PROPERTY FROM THE ESTATE OF THOMAS J. PERKINS

Follower of Pieter Bruegel the Elder, circa 1600
THE BLIND LEADING THE BLIND
Estimate
100,000150,000
LOT SOLD. 137,500 USD (Hammer Price with Buyer's Premium)
JUMP TO LOT

PROPERTY FROM THE ESTATE OF THOMAS J. PERKINS

Follower of Pieter Bruegel the Elder, circa 1600
THE BLIND LEADING THE BLIND
Estimate
100,000150,000
LOT SOLD. 137,500 USD (Hammer Price with Buyer's Premium)
JUMP TO LOT

Details & Cataloguing

Master Paintings & Sculpture Evening Sale

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New York

Follower of Pieter Bruegel the Elder, circa 1600
THE BLIND LEADING THE BLIND
bears signature lower right: .P.BRVEGHEL
oil on canvas
42 1/2  by 59 in.; 111 by 150.5 cm.
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Provenance

Madame Lorge;
From whom purchased by Charles de Pauw.

Literature

K. Ertz, Pieter Brueghel der Jüngere 15641637/1638. Die Gemälde mit kritischem Oeuvrekatalog, Lingen 1988–2000, vol. I, p. 194, cat. no. A43, reproduced (as workshop of Pieter Brueghel the Younger). 

Catalogue Note

Pieter Bruegel the Elder’s visualization of the parable of The Blind Leading the Blind is among the most famous compositions from not only Bruegel’s oeuvre, but from the entire history of painting. Bruegel’s 1568 original, today in the Museo e Galleria Nazionale di Capodimonte, Naples (fig. 1), is among the few works by the elder Bruegel to have early provenance outside of the Low Countries. It is recorded in a 1612 inventory of the Parmese collection of Count Giovanni Battista Masi, a fact that assists with identifications of period and later repetitions such as the present example. While many of Bruegel’s works were adapted and repeated by his son Pieter Brueghel the Younger, the original Naples picture would have already been abroad in Italy by the time the younger Brueghel could have examined it with an artist’s eye—he was just a young child of five in 1568. From a stylistic and tonal perspective, this impressive canvas does adhere much more closely to the more naturalistic and carefully rendered figures of Bruegel the Elder. Despite bearing a typical Brueghel the Younger signature lower right, it seems much more likely that the author of this work was someone who examined the Naples original in the flesh.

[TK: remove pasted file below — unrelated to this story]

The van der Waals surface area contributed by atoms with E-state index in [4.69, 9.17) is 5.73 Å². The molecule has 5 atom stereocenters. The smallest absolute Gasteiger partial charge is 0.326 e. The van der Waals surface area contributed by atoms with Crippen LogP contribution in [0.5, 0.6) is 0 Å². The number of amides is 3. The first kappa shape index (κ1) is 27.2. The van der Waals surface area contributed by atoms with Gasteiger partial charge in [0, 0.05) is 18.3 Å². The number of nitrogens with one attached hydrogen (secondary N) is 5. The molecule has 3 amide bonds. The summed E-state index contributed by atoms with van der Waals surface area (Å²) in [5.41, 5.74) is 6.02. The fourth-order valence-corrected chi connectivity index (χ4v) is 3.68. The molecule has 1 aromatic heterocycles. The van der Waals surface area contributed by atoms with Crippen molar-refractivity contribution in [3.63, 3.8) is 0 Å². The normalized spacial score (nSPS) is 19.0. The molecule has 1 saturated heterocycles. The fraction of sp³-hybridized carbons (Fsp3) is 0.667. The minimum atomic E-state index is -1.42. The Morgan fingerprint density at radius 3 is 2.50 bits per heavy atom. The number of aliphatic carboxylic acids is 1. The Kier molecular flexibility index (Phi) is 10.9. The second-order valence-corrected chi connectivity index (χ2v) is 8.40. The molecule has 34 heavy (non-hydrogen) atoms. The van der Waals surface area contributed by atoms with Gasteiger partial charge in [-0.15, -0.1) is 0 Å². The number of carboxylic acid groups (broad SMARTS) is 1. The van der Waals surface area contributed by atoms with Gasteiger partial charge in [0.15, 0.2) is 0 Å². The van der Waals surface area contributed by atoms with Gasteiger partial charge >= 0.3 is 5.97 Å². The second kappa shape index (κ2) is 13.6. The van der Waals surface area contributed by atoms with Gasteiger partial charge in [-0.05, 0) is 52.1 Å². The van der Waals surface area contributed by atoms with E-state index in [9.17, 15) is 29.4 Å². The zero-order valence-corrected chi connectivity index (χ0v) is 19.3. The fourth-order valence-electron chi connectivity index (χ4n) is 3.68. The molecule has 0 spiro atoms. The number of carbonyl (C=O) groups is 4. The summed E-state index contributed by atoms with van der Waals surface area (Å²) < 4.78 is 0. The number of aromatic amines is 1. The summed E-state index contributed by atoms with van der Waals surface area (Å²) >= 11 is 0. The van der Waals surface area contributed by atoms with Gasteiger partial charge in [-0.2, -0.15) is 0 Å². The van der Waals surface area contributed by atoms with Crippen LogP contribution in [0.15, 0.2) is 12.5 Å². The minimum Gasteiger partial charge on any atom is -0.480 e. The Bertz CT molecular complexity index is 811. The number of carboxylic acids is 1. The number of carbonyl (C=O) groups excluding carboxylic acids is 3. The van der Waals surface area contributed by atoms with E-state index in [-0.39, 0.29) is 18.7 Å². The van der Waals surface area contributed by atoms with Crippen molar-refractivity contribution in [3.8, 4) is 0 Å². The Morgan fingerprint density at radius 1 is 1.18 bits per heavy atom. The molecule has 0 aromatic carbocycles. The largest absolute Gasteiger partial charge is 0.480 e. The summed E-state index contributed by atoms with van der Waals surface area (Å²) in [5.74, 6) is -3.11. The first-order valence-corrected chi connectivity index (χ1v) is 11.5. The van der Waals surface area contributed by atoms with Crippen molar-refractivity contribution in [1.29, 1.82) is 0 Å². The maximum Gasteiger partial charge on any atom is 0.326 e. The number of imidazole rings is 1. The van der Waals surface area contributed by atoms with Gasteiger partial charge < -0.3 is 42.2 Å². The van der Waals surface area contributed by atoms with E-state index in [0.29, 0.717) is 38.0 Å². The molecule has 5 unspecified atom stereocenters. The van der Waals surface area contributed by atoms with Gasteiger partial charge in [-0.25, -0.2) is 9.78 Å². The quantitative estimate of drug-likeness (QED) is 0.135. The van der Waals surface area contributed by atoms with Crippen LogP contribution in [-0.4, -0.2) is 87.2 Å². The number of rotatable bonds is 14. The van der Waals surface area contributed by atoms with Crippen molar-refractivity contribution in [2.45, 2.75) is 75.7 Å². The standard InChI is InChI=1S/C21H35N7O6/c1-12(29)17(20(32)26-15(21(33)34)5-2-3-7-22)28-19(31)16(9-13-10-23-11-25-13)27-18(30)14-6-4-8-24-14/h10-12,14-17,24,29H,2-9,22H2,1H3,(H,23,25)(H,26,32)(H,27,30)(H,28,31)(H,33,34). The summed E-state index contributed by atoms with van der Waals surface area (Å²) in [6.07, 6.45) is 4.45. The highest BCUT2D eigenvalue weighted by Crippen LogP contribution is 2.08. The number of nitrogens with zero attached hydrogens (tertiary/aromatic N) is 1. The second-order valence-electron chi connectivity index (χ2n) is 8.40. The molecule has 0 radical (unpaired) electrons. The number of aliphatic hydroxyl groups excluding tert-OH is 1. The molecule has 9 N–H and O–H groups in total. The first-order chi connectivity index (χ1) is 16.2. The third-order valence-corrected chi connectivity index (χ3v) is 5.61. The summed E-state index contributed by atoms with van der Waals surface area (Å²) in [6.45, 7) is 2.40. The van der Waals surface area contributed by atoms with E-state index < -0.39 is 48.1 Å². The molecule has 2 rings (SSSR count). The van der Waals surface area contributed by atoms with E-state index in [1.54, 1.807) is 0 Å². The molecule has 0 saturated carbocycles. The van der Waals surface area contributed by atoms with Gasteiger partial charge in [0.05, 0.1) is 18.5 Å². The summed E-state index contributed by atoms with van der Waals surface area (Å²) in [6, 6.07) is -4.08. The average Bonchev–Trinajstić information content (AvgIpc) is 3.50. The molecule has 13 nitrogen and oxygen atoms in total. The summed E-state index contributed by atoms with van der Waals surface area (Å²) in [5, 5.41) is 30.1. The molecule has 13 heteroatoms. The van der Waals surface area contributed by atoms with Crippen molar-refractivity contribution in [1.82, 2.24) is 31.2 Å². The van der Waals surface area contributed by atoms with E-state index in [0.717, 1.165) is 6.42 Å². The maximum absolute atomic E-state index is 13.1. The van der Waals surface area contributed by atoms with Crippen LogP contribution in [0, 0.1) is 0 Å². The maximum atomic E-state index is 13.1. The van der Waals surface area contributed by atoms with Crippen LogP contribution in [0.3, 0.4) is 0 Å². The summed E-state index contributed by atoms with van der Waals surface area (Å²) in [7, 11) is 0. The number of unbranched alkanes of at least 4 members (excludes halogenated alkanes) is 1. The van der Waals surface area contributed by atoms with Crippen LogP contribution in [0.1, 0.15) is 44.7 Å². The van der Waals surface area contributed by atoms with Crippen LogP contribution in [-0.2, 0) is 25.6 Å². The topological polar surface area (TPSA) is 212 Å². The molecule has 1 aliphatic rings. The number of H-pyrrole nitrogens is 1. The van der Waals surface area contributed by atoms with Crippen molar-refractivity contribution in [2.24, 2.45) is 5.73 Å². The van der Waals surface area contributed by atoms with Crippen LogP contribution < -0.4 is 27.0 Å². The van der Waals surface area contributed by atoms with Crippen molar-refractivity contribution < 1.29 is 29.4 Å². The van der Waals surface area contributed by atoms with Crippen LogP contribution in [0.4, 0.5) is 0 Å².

The subject of the Blind Leading the Blind is drawn from Matthew, XV: 13-14, which tells how Christ, after being informed that he had incensed the Pharisees by criticizing their spiritual leadership, replied: "Let them alone: they are blind guides. And if the blind lead the blind, both shall fall into the ditch." The earliest known treatment of the subject in the Low Countries, but probably anywhere in the Western tradition, was by Hieronymous Bosch in a now-lost painting, engraved by Pieter van der Heyden, and published by Hieronymous Cock (see P. Lafond, Hieronymous Bosch. Son art, son influence, et ses disciples, Brussels and Paris, 1914, illustrated opposite p. 94). Cornelis Massys also engraved the subject in a work of circa 1540, elaborating on Bosch’s simpler two-figure composition to include four. Bruegel’s interpretation of the story, however, is by far the most famous, and from shortly after its 1568 production its proliferation into the cannon of Netherlandish painting was widespread.

Master Paintings & Sculpture Evening Sale

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New York